Abibliophobia is the fear of running out of things to read. I remember this with amusement while scanning my bookshelves, deciding what books to take on holiday. I’m an author, and I was on book deadline over Christmas and New Year, so my husband and I are taking a break in January instead. We are going to the New Forest for a few days, to stay in a cottage in the woods. Just us and the trees — and some books.
I grab a couple of new releases and a few titles that have been sitting on my shelves for longer than I’d like. My mother-in-law has kindly lent us her car, so we set off after work, a fog hovering over the road. We reach the cottage when it’s so dark we have to grab each other’s arms in the driveway to remind ourselves we still exist. In the distance, a couple of owls are chatting away, and the two of us fall sleepily into bed.
We go for a short walk, as the local area has flooded. We head through the woods to a field that’s become a shallow river, the ground sucking at our wellington boots – occasionally pulling them clean off our feet, so we momentarily hop like storks, trying to keep our socks out of the mud.
In the afternoon, the first book I decide to pick up is Diary of a Void by Emi Yagi. On the surface, this is an odd choice for me, as I’m currently between very difficult IVF cycles, and this book happens to be about a woman who is pretending to be pregnant. However, rereading the blurb, I realise the premise is so absurd that I can’t resist. This is not the tale of a woman who longs to be pregnant; this is the story of a frustrated office worker in Tokyo — the only woman in her department, who is fed up with being expected to do menial tasks because of her gender. She feels disrespected; she feels ignored; she longs to take up space. So, she tells her employers that she is pregnant. It’s a form of self-mothering, a way to look after herself. However, instead of valuing her, people become fixated on her baby. This is not surprising, as her workplace values output over everything else, and it’s an interesting commentary on society’s factory-like view of female bodies. Translated from the Japanese by David Boyd and Lucy North, Diary of a Void reminds me of Convenience Store Woman by Sayaka Murata and The Woman in the Purple Skirt by Natsuko Imamura. It’s a beautiful mixture of the mundane and ridiculous, with piercing moments of heart.
It goes down to -7 overnight. I wake up early and, while the kettle is boiling, I notice a deer tiptoeing through the garden. The grass is so frozen the deer leaves no marks as it goes — a delicate little ghost fawn in the frost.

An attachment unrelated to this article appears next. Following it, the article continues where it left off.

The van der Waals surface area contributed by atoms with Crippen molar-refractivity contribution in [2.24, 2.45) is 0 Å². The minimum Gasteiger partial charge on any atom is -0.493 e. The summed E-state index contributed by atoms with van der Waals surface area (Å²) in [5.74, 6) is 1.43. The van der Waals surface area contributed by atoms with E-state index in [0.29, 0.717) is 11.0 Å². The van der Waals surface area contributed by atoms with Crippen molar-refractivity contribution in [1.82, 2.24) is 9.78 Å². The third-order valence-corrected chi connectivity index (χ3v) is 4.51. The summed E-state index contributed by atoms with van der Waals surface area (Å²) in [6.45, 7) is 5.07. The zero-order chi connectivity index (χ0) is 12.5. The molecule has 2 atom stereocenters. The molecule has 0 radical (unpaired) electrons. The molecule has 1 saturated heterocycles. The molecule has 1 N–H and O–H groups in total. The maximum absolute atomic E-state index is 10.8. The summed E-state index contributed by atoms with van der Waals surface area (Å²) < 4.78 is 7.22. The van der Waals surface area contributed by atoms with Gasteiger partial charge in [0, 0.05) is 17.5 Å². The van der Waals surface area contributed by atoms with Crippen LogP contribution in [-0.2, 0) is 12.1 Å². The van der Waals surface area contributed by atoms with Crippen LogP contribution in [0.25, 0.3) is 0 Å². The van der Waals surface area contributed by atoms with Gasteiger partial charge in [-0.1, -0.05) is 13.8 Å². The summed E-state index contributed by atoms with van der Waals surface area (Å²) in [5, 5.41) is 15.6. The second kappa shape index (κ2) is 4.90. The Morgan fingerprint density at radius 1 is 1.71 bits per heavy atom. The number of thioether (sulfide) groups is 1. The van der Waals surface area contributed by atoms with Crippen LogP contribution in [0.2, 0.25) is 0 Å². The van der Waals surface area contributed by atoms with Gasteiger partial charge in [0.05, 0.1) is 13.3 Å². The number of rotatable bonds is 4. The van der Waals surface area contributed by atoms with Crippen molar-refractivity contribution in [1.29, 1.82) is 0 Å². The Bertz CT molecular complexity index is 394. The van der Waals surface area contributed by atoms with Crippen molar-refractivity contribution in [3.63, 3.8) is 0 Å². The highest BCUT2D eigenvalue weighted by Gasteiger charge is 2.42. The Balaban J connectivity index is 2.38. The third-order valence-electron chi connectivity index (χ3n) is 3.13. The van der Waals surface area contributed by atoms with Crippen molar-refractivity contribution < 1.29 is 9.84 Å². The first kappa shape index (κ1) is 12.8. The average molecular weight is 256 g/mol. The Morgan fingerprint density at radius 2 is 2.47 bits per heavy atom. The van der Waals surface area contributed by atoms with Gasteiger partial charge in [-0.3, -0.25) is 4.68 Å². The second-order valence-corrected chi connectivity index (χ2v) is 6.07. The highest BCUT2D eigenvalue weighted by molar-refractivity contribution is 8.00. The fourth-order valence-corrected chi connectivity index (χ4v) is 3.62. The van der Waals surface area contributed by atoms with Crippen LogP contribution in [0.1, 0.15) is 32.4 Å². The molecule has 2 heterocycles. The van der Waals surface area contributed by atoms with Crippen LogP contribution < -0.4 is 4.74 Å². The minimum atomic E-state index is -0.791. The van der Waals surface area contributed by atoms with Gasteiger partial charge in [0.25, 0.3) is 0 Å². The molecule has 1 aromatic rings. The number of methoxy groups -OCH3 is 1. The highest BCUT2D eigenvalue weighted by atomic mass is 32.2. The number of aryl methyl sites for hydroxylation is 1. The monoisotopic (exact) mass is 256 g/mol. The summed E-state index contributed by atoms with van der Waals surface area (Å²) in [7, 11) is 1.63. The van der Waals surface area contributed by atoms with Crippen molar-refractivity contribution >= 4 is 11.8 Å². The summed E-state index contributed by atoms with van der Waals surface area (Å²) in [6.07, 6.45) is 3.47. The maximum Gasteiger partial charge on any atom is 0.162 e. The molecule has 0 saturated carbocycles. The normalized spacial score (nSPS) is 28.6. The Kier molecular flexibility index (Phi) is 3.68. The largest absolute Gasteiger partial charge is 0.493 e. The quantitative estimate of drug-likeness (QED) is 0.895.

Due to the recent flooding, the nearby paths and fields are now treacherous. The New Forest ponies are forced to become ice skaters, cartoonish in their skidding. We go for a short walk — if it can even be called walking, sliding this way and that, before happily admitting defeat, heading back to the cottage to curl up on the sofa.
The second book I select is a Persephone classic: The Blank Wall by Elisabeth Sanxay Holding. First published in 1947, the book follows Lucia Holley, who is looking after her father, her son and her daughter, while her husband is away with the army. Struggling with rationing and bills, things dislodge further when she finds the dead body of her daughter’s lover in the garden. She’s sure her ailing father must have killed him to save his granddaughter from scandal (the man was married, after all), so in a panic she decides to dispose of the body. Unsurprisingly, this doesn’t go well. It’s a compelling read, and I whizzed through this book.
In the afternoon, once the roads have defrosted a little, we drive thirty minutes to the coast. At Keyhaven there’s a coastal path along the marshlands, looking out to the Isle of Wight, with rare birds darting over the shallows. We walk along it as the sun sets, the sky tipping itself into the sea.
Today is a day for walking. It also happens to be my birthday. We pack cheese and pickle sandwiches, a flask of tomato soup, and we do a circular walk from Fritham to Frogham and back again. We pass fluffy donkeys, towering oaks, and spy a few rabbits wrestling in the undergrowth.
We stay local on our last day, charging the electric car from the cottage so it has enough power to make the trip back home. The final book I pick up is The Marriage Portrait by Maggie O’Farrell. I’ve read many of her books over the years, my favourites being her most recent releases: I Am, I Am, I Am and the Women’s Prize-winning Hamnet. The Marriage Portrait is set a hundred years before Hamnet, following the life of Lucrezia, Duchess of Ferrara, a woman rumoured to have been murdered by her husband. With this knowledge handed to us before we begin, there is a constant sense of unease floating across the pages. Lucrezia loves studying animals and people, recreating them secretly in paint, before covering them up with dull still life images — for she is only allowed to paint those. She is also told to allow others to paint her – her marriage portrait – so she swallows what they consider to be her “wildness”, and she poses, all whilst being wrapped up in this character study of a novel, this layered work of seeing, of understanding: portraits within portraits within portraits.
It’s time to go home. I close the book and we get ready to leave, packing muddy boots, half-empty crisp packets, and cosy jumpers. We defrost the windscreen, choose a podcast for the road, then off we drive, into the night.
Jen Campbell is a bestselling author and disability advocate. She has written twelve books for children and adults, the latest of which is Please Do Not Touch This Exhibit. She also writes for TOAST Book Club.
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